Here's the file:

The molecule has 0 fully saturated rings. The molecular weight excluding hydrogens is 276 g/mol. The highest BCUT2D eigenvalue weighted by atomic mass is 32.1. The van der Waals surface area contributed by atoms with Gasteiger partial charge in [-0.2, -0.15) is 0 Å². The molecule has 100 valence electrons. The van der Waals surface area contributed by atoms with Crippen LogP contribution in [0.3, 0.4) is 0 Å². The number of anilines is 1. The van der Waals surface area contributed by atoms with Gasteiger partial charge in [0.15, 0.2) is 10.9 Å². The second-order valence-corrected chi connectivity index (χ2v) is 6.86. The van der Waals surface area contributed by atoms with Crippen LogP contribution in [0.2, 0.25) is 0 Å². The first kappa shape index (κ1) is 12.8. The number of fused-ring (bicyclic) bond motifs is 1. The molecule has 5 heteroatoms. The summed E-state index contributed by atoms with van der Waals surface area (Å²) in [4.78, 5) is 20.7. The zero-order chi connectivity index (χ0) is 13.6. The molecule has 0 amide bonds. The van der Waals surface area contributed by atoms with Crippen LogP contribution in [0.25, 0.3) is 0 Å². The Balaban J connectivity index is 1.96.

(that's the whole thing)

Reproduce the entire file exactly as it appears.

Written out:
The molecule has 0 fully saturated rings. The molecular weight excluding hydrogens is 276 g/mol. The highest BCUT2D eigenvalue weighted by atomic mass is 32.1. The van der Waals surface area contributed by atoms with Gasteiger partial charge in [-0.2, -0.15) is 0 Å². The molecule has 100 valence electrons. The van der Waals surface area contributed by atoms with Crippen LogP contribution in [0.3, 0.4) is 0 Å². The number of anilines is 1. The van der Waals surface area contributed by atoms with Gasteiger partial charge in [0.15, 0.2) is 10.9 Å². The second-order valence-corrected chi connectivity index (χ2v) is 6.86. The van der Waals surface area contributed by atoms with Crippen LogP contribution in [0.2, 0.25) is 0 Å². The first kappa shape index (κ1) is 12.8. The number of fused-ring (bicyclic) bond motifs is 1. The molecule has 5 heteroatoms. The summed E-state index contributed by atoms with van der Waals surface area (Å²) in [4.78, 5) is 20.7. The zero-order chi connectivity index (χ0) is 13.6. The molecule has 0 amide bonds. The van der Waals surface area contributed by atoms with Crippen LogP contribution in [0.25, 0.3) is 0 Å². The Balaban J connectivity index is 1.96.